2. The market for use of clear and nearly-clear western juniper in non-rustic frames is limited. Based on the sale of frame stock and frames made from other softwoods, such as lodgepole pine, both simple and intricately-moulded, most consumers are not seeking a rustic appearance and are choosing oak and ash.

3 . Due to the framed contents exerting large forces on the lower horizontal member, the strength of the lower miter joints is especially critical in the frames of mirrors and large, glass-covered art prints.

4 . Regardless of whether the shop utilized in-house cut pieces or chops, the joint of choice is the "Casease", which utilizes thin steel chevrons, pressed into the reverse side of the miter joint, joining both pieces together. The machine that inserts the chevrons is pneumatically-operated, and costs approximately $2,500.

5. Frames using 1 1/2 inch-wide stock generally will have 2 chevrons in each corner joint, while stock 2 inches and greater in width use up to 4 chevrons. Very wide frames can use even more.

6. The artists generally seek out custom makers for rustic frames. These makers can be difficult to locate, and quality and timeliness of work can often be less than required.

7. Custom makers rarely have the industry-standard "Casease" joint equipment, and generally use the older method of "pinning" the joint with finishing nails from the outside edges.

Implications for Industry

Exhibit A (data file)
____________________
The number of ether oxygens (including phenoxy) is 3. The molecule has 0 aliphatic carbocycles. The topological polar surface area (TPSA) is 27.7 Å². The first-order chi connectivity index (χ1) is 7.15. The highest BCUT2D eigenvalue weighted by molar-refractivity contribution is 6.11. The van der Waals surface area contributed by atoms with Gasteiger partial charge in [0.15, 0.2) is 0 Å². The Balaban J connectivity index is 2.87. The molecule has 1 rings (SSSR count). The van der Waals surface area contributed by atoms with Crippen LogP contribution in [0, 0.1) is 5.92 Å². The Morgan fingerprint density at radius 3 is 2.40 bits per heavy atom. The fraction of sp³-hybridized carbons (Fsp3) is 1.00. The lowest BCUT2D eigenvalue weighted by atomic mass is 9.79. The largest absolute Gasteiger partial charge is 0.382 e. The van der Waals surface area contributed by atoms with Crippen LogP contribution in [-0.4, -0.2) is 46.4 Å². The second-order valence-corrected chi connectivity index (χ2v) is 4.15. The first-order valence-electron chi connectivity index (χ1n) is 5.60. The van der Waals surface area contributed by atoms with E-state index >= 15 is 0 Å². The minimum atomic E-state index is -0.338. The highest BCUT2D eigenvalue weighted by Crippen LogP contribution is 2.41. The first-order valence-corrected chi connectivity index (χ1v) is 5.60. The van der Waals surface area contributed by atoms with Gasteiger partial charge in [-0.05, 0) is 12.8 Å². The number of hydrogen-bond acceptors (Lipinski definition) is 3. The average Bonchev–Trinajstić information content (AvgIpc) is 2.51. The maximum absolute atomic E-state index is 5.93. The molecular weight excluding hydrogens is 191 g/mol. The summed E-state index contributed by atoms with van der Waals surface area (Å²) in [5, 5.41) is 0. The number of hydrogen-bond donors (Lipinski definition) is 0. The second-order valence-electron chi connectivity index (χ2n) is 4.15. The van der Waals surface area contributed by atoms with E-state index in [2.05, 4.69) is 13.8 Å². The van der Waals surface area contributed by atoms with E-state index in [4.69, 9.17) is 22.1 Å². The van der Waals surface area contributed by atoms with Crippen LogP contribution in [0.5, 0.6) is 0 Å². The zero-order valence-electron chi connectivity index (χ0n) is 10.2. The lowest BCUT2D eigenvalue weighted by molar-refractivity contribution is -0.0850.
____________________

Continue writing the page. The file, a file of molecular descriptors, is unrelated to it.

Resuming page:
1. Kiln drying and grading 4/4 and 6/4 inch thick western juniper lumber using pine shop grading criteria would allow limited use of western juniper by large moulding producers supplying the picture framing industry. Thickness and width tolerances of dried lumber are +0.063 inches, -0.030 inches, and lengths as short as 18 inches are recommended, with occasional pieces of 12 inches thought to be usable in most moulders. This market, however, is quite small, as these manufacturer's principal customers are not engaged in the rustic segment of the frame market.

2. While the size of the established market for rustic frames is still limited, a manufacturer of quality frames using the lower grades of western juniper should be able to enter this market if they can provide artists and galleries with frame stock and frames from kiln-dried lumber of relatively low (#3 common) quality.

3. "Casease" joints, wood plate joints using the special picture frame plates (Lamello(R) brand #4) and double-pinning with finishing nails are all options for rustic frames.

4. Clear and slightly-colored polyurethane varnish, applied by high-volume, low pressure (HVLP) sprayer, are standard industry finishes, generally applied to the face and sides of the frames. Occasionally, all four sides are finished. Rustic frames can also be used without finish.

5. Lumber dried to 10 percent moisture content following schedules used for shop (factory) lumber is generally specified by the moulding manufacturers. The relatively low moisture content and more stringent drying regime of shop lumber is chosen due to the minor amounts of residual drying stresses (casehardening) and a final moisture content close to the in-service moisture content. Complaints of movement and warping in service are infrequent when properly-dried lumber is used. It is quite likely that western juniper will be able to perform at a level that approaches these standards, especially considering that most use will be in rustic frames where minor checking, slight warp and other such defects can be viewed as enhancements.

6. Based on retail prices in one western U.S. urban area, retail frame prices for medium-cost profiles of pine, oak and ash average from $8 to $12 per lineal foot, with wholesale prices averaging about 50 percent of retail. It is conceivable that custom rustic frames made to artist or gallery specifications would command even higher prices.

1. Swan, L. 1995. Personal communication, 3 September, 1995. Notes on file, USDA Forest Service, Winema National Forest, Klamath Falls, OR.